Run ssh2john again, and this time redirect the output to a new file called hash. Then run John the ripper with a specified wordlist against the hash file. I’m using the go-to rockyou.txt wordlist. If you aren’t sure which wordlist to use when doing capture the flag style boxes, I would recommend starting with rockyou.txt.

/usr/share/john/ssh2john.py id_rsa.bak > hash
john –wordlist=/usr/share/wordlists/rockyou.txt hash

It took almost no time to crack the hash. Very simple password which we see in the John the Ripper output.

Same as before. Connect to the target over SSH as Amir. Enter the password when prompted. Now we have access to the target system.

Privilege Escalation

We have access to the target now as a low privileged user named Amir. We already know the target is a Linux system. Like I mentioned we won’t be using any tools to automate the enumeration process for us.

So where do we start? Well the best place to start in my opinion for a Linux system would be checking what Sudo permissions the user has. That’s the low hanging fruit. A lot of the time we can score a quick win if we have Sudo permissions on a file or command.

sudo -l

Above we see that the Amir user has the ability to run two binaries as the user Amy. One being python3 and pkexec.

First thing we do when we find binaries listed under Sudo, is we look them up on GTFO bins. Lookup python3 and you’ll see we have a Sudo option.

sudo python -c 'import os; os.system("/bin/sh")'

This python command will spawn a /bin/sh shell for us. We can tweak it just a bit, by adding /bin/bash and now it will spawn a bash shell. We’re ready to go now, run the command and specify the user as amy.

sudo -u amy /usr/bin/python3 -c ‘import os; os.system(“/bin/bash”)’
whoami
sudo -l

Boom. We have spawned a bash shell and become the Amy user. Rinse and repeat. Let’s check her Sudo permissions. We see above she also has a binary listed, this time /usr/bin/ssh.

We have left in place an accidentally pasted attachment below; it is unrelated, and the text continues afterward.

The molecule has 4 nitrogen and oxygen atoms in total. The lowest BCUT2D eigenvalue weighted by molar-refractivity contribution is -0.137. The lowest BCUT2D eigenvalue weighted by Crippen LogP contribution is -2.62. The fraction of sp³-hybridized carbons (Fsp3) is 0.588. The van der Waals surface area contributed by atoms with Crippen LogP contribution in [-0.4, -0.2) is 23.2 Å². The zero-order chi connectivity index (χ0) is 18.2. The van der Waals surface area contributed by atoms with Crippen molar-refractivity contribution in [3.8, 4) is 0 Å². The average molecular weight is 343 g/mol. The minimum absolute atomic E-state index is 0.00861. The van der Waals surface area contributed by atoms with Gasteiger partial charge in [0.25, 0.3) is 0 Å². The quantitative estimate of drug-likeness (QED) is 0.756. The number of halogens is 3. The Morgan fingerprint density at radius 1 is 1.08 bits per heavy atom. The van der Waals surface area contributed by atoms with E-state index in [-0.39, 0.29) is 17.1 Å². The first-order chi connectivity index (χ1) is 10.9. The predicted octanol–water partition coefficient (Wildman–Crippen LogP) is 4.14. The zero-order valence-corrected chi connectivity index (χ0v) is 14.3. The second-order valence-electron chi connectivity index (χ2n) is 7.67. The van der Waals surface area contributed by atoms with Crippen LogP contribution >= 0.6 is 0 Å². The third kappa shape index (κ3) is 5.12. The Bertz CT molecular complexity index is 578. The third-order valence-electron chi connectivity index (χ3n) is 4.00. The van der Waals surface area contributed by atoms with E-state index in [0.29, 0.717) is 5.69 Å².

Go back to GFTO bins and let’s find another way to exploit this binary. Of course we find a Sudo option listed for this binary.

sudo ssh -o ProxyCommand=';sh 0<&2 1>&2' x

There’s the command above, and this will spawn a interactive shell as root. I run the command as is and you’ll notice that we do indeed get a root prompt. However, its the basic sh prompt #. If we tweak this command by also spawning a bash shell, we will get a nice Root@Shares prompt.

sudo ssh -o ProxyCommand=’;sh 0<&2 1>&2′ x
whoami
exit
sudo /usr/bin/ssh -o ProxyCommand=’;bash 0<&2 1>&2′ x

Capture the Flags!

cat /home/amy/access.txt
cat /root/system.txt

There you go. Shares from CyberSecLabs. A interesting beginner box, that really enforces some good habits to get into while pentesting or doing capture the flag scenarios. You learn a couple cool tricks on how to work with mounted network shares, and how to reverse a SSH Private key into a hash and then crack it. Lastly we learned to check Sudo permissions first, and always always look them up on GTFO bins for a quick win.